Oxford Food Symposium 2018: Grants for Young Chefs

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Image credit: Wikimedia Commons
Harold McGee, a trustee of the Symposium, introduces the 2018 Young Chef Grant

It’s time to spread the good word again: the Oxford Symposium invites young culinarians to apply for grants to participate in this year’s edition, 6-8 July. The application deadline is 1 March 2018.

The Oxford Symposium on Food and Cookery is the original international food conference, now in its fourth decade, and open to anyone who’s interested, professional or amateur, chef or student. I attended my first in 1985. It’s impressive not only for the range of subjects and participants and contributions, but also for the convivial communal meals, which nowadays are prepared by guest chefs to illuminate each year’s theme. (They’ve come a long way since 1985!)
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Garden Seeds in Early Modern England

 The second edition of Sir Hugh Plat’s book on gardening” width=

The second edition of Sir Hugh Plat’s book on gardening.

‘…Such as are old and withered, or else… such as are stark naught’ – Symposiast Malcolm Thick on the variable quality of garden seeds in early Modern England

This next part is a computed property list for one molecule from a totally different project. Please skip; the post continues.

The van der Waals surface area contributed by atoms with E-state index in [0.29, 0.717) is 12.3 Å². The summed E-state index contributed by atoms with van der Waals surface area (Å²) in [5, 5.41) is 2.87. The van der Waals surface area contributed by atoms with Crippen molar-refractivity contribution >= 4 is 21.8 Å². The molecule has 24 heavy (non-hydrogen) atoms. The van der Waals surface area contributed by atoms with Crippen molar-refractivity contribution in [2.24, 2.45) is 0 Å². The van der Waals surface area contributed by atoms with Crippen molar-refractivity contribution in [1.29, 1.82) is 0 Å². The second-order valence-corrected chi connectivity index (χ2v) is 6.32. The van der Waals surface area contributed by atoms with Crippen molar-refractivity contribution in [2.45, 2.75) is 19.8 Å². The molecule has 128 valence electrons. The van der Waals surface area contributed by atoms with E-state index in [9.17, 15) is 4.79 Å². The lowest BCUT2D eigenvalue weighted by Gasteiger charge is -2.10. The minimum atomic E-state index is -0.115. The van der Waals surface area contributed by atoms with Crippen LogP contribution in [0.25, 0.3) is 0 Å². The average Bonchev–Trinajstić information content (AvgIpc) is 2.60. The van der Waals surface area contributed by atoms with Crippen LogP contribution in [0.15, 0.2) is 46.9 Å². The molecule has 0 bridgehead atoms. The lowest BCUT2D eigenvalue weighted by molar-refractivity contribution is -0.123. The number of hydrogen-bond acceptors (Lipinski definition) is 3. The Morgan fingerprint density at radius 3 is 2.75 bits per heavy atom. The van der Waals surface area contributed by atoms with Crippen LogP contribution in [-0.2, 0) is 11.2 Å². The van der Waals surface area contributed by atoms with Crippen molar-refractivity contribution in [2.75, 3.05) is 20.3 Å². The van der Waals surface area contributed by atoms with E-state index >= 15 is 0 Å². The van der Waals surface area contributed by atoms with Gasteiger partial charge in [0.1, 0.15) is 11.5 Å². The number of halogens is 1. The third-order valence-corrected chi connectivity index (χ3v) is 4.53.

Without seeds it is impossible to grow most vegetables and, as bread is made from ground seeds, that too would not exist without them. Seeds are therefore the starting point of most gardening and I hope to discuss imports of new types of vegetable seed at the 2018 Symposium. Meanwhile, many of you will be familiar with the biblical parable of the sower in Matthew 13:

3 And he spake many things unto them in parables, saying, Behold, a sower went forth to sow;
4 And when he sowed, some seeds fell by the way side, and the fowls came and devoured them up:
5 Some fell upon stony places, where they had not much earth: and forthwith they sprung up, because they had no deepness of earth:
6 And when the sun was up, they were scorched; and because they had no root, they withered away.
7 And some fell among thorns; and the thorns sprung up, and choked them:
8 But other fell into good ground, and brought forth fruit, some an hundredfold, some sixtyfold, some thirtyfold.

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